The Kitchen Table Studio: Part 1
People starting out in photography sometimes say, “If only I had a better camera…” or “If only I had a better lighting system…”. They often blame their results on the fact they don’t have a studio. It’s not the camera, lights or the studio that matter so much as how well you use your imagination. As a photographer, you have to make what you have work for you.
In this lesson, veteran advertising and celebrity photographer John Beckett gives us valuable lighting tips for still life subjects. John’s approach is casual and uncomplicated, but the core message is quite profound in its importance. If you follow his steps, you’ll see that his methods of controlling the light and refining the composition provide the reader with a roadmap to success. John’s concepts can be directly applied to tabletop and product shooting. As always, John lights with purpose.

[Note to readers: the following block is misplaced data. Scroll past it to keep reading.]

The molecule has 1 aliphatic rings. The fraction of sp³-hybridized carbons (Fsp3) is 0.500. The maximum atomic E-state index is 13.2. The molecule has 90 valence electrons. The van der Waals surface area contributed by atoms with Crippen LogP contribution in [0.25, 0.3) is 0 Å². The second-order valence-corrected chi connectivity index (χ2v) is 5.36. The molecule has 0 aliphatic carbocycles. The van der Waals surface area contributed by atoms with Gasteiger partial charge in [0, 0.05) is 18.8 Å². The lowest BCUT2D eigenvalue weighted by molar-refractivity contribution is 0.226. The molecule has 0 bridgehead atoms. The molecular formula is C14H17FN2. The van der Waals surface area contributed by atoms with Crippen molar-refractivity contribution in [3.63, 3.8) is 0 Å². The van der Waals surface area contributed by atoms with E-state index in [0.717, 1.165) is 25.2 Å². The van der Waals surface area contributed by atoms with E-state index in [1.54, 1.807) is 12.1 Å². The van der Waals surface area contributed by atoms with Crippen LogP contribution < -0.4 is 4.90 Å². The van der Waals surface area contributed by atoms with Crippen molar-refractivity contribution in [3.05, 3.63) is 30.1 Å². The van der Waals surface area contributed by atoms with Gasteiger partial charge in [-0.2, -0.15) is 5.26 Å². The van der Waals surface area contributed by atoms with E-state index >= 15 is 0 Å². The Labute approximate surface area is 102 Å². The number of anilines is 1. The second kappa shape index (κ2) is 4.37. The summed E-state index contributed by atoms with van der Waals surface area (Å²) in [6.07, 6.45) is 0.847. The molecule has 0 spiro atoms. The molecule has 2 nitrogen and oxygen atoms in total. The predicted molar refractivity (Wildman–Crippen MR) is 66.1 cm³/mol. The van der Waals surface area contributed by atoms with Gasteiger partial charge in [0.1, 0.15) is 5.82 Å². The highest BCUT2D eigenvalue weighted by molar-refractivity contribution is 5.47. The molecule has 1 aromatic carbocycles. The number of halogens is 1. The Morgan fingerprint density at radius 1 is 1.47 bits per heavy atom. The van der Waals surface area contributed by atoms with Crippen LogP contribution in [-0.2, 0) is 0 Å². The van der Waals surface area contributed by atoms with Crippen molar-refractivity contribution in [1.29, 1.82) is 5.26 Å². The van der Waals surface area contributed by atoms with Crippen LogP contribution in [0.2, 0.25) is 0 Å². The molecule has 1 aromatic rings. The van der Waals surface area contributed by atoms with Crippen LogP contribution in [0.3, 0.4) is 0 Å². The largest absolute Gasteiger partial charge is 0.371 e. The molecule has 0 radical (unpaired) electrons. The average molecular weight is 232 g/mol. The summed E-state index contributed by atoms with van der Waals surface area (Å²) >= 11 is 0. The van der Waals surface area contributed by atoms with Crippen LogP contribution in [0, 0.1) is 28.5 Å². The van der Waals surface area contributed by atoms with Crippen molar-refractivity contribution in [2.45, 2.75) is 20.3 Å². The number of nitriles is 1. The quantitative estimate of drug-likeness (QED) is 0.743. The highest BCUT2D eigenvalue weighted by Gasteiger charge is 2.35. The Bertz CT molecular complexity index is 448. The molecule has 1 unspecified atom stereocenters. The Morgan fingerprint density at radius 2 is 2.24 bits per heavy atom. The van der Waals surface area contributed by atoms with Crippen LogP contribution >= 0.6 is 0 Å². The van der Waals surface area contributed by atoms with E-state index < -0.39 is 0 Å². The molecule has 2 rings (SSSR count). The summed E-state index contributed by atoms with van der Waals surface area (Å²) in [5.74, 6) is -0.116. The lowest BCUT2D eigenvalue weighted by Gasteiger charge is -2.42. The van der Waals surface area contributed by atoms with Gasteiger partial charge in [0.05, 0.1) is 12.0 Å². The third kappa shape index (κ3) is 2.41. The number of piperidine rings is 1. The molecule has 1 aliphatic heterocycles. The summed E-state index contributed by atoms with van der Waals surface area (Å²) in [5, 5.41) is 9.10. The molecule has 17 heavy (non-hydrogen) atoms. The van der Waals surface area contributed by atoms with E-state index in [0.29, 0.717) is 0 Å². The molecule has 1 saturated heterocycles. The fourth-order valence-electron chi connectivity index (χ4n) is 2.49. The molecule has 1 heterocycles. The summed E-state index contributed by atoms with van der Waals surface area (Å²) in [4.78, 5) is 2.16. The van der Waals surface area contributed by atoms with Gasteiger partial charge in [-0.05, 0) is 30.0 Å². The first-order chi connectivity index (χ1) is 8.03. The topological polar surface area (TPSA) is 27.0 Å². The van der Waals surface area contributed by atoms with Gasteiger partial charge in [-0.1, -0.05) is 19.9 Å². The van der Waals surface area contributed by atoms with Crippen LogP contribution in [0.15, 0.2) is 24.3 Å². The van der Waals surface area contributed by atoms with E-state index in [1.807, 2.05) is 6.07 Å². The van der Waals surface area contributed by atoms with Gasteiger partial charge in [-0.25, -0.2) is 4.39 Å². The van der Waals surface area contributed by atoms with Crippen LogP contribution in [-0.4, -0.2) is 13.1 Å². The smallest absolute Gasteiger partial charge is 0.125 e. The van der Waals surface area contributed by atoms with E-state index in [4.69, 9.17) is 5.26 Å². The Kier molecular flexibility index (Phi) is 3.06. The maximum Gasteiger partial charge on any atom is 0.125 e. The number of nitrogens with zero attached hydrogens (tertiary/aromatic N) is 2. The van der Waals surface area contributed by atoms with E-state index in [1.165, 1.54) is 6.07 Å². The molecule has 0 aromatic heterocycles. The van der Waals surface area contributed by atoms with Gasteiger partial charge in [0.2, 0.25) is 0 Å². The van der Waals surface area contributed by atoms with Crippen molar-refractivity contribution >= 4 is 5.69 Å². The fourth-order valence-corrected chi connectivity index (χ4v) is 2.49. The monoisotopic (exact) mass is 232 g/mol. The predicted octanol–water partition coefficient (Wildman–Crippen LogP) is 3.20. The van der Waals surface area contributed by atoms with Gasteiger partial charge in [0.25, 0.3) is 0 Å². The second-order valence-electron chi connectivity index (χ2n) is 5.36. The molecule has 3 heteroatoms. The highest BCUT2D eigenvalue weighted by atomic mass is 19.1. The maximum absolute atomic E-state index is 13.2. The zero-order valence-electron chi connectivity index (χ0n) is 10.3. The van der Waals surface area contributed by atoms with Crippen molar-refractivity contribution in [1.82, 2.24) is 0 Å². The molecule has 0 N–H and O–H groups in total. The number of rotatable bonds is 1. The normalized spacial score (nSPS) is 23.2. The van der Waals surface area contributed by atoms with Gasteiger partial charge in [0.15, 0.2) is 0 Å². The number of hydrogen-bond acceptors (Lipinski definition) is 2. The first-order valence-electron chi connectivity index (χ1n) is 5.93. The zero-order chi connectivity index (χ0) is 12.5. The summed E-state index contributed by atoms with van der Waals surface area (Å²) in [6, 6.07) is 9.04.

- The Beauty and Versatility of ShoeMount Flashes
- No Studio? No Problem!
- Controlling Ambient Light
- Making a Custom Snoot
- Coming In Tight
- Paying Attention to the “Feel” of the Shot
- Creating Separation
- Determining Exposure Without a Light Meter
- Not Happy with “Good Enough”
- Camera Settings
- Nikon D300
- Micro-Nikkor 55mm f/2.8 (non AF) lens
The Beauty and Versatility of ShoeMount Flashes
It’s not uncommon for those starting out in photography to be uncomfortable using an off-camera flash. Instead, some choose to get by with their camera’s built-in flash for family shots or other typical “snapshot” subject matter, while others go so far as to buy construction lights from the local hardware store.
Sadly, each of these alternate options has significant limitations. Built-in flash lighting is the easiest solution, but it’s also the most unnatural-looking because it makes subjects appear two dimensional. It is unflattering for portraiture and unnatural for most other subject matter.
Construction lights and many other repurposed constant light sources can give off a significant amount of heat and quickly become uncomfortable and dangerous. They’re also not bright enough to allow for shooting at very high shutter speeds, and to put it bluntly, they don’t look very professional!
In this lesson, you’ll see how I use some simple ShoeMount flashes, a wireless trigger system, and a kitchen table to create beautiful lighting for still life images. [figure 1]